This novel is set in the Algerian city of Oran in the 1940s and follows 9 months of a plague epidemic that ravages the city, killing hundreds of people every day. After the initial deaths and hesitations by the city council, the city is soon shut down, field hospitals are opened and businesses and social life are restricted. The story follows the daily life and observations of a few key characters as they endure and sometimes succumb to the pandemic in their city.
The depictions of city life, the social aspects of city dwellers and the characterization of the principal actors is quite good. You really get a feel for the daily routine of the city, the various parts of this port city and the culture and habits of the 1940s in it. The plague is depicted in all its intricate gory details. The novel mostly deals with bubonic plague, which causes swollen lymph glands (buboes) in the patients, which the doctors try to lance to treat them. The main character, Dr. Rieux, tries to obtain and later synthesize serum to aid the afflicted, but to no avail.
Apparently, Camus is the principal architect of the philosophy of absurdism and this novel is a prime example of that. That is, here the characters are powerless against the plague to control or change their destinies. All they can do is live it.
Camus’ literary skill is delicious, see excerpts below. There are quite a few memorable bits in the novel. My favorite is Father Paneloux’s sermon at the start of the plague, and how he is later forced to question his very religion. But the novel is also a slog and unnecessarily long in many places. A good example is the journalist Rambert’s plan to escape from the city which sucks up a large part of the novel. Overall, I would have loved this novel more had it not been this uninterestingly verbose.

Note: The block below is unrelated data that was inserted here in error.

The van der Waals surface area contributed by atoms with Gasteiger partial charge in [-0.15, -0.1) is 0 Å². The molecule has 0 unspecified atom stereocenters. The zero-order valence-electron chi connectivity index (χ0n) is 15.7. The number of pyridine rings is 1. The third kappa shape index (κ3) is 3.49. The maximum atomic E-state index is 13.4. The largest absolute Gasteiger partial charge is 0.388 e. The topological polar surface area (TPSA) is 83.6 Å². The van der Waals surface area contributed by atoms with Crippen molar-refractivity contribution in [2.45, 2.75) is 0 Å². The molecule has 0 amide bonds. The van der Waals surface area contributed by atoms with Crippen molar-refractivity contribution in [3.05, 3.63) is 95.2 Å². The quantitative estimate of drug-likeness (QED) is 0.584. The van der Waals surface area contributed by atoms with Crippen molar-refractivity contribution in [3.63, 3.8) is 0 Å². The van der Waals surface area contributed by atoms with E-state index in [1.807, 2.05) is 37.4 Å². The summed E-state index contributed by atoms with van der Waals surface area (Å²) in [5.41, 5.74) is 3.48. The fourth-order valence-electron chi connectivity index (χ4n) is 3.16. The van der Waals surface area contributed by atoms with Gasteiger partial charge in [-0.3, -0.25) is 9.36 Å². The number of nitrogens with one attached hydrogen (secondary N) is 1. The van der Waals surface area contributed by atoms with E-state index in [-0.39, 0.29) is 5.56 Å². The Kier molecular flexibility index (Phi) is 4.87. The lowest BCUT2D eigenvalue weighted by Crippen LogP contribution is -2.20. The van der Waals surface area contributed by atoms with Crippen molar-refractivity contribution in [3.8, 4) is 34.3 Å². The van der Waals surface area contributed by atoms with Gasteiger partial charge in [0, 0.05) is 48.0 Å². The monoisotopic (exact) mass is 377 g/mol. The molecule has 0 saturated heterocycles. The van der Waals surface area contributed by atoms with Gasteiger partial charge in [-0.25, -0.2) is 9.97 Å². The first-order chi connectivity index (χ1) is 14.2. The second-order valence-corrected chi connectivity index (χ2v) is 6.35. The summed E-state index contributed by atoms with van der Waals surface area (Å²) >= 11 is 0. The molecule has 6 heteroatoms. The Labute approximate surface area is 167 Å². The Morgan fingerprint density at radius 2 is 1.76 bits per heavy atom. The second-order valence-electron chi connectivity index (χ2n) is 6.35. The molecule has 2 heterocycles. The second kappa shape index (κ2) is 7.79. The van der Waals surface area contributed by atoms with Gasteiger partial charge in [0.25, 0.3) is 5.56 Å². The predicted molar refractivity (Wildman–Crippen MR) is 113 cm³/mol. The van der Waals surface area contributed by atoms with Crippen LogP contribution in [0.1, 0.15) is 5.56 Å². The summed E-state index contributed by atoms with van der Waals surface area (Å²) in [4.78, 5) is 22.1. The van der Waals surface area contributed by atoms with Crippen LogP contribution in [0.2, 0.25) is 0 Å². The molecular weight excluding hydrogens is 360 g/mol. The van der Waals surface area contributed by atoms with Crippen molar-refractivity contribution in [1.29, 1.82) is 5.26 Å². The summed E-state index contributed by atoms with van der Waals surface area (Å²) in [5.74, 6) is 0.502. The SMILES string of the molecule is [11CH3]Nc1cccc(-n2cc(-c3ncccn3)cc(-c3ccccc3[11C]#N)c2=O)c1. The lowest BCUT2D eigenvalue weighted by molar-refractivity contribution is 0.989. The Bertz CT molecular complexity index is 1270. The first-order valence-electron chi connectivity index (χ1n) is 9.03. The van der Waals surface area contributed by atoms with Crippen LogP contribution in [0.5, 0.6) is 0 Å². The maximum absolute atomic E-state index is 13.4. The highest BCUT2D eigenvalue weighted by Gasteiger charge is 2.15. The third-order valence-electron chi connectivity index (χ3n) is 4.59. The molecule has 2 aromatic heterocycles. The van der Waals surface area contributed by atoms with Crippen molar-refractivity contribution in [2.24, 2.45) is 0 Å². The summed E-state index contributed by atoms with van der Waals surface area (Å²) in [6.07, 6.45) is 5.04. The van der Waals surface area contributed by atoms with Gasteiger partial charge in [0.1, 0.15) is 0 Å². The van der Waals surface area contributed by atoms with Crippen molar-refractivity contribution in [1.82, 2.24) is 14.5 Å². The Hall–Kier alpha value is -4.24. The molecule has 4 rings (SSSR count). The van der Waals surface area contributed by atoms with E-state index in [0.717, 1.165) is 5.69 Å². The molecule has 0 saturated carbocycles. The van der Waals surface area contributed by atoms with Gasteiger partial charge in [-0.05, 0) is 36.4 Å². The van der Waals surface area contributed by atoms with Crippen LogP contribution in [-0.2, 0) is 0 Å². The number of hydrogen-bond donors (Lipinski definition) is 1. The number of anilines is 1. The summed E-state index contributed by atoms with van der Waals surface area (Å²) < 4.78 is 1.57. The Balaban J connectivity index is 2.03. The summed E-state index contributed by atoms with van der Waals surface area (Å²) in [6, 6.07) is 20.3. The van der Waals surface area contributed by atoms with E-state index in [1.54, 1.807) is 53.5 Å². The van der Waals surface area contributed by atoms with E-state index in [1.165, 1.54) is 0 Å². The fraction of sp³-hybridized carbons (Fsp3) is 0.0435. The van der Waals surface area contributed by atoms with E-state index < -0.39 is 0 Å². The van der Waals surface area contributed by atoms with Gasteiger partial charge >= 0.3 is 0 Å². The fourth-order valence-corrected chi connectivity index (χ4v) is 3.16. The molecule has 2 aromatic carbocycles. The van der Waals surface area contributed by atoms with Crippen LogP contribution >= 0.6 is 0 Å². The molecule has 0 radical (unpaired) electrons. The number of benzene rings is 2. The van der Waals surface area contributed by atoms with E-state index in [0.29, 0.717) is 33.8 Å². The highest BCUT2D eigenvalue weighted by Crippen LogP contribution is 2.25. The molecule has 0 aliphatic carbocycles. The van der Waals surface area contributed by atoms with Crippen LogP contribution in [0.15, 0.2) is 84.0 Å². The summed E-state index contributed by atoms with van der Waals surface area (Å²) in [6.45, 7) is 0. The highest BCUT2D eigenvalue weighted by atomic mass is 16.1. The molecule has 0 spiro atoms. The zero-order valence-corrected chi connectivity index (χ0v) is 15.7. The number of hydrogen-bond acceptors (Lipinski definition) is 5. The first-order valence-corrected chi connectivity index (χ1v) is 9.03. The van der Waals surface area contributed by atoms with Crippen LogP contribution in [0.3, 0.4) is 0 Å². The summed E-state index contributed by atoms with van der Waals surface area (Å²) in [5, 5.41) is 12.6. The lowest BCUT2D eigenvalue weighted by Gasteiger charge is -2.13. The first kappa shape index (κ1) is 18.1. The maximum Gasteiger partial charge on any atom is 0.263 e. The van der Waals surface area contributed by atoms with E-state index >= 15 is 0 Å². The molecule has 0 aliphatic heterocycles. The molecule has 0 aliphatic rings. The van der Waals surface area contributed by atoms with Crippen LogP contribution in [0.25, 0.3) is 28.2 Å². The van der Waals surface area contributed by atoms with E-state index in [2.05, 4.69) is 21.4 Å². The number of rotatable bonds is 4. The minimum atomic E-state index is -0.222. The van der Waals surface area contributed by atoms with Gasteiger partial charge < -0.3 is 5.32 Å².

Everybody knows that pestilences have a way of recurring in the world; yet somehow we find it hard to believe in ones that crash down on our heads from a blue sky. There have been as many plagues as wars in history; yet always plagues and wars take people equally by surprise.
From the outlying districts, as happens every evening in our town, a gentle breeze wafted a murmur of voices, smells of roasting meat, a gay, perfumed tide of freedom sounding on its way, as the streets filled up with noisy young people released from shops and offices. Nightfall, with its deep, remote baying of unseen ships, the rumor rising from the sea, and the happy tumult of the crowd, that first hour of darkness which in the past had always had a special charm for Rieux, seemed today charged with menace, because of all he knew.
… the incorrigible sorrow of all prisoners and exiles, which is to live in company with a memory that serves no purpose.
Hostile to the past, impatient of the present, and cheated of the future, we were much like those whom men’s justice, or hatred, forces to live behind prison bars. Thus the only way of escaping from that intolerable leisure was to set the trains running again in one’s imagination and in filling the silence with the fancied tinkle of a doorbell, in practice obstinately mute.
… offices where human faces were as blank as the filing-cabinets and the dusty records on the shelves behind them.
The silent city was no more than an assemblage of huge, inert cubes, between which only the mute effigies of great men, carapaced in bronze, with their blank stone or metal faces, conjured up a sorry semblance of what the man had been. In lifeless squares and avenues these tawdry idols lorded it under the lowering sky; stolid monsters that might have personified the rule of immobility imposed on us, or, anyhow, its final aspect, that of a defunct city in which plague, stone, and darkness had effectively silenced every voice.
… that hag-ridden populace a part of which was daily fed into a furnace and went up in oily fumes, while the rest, in shackled impotence, waited their turn.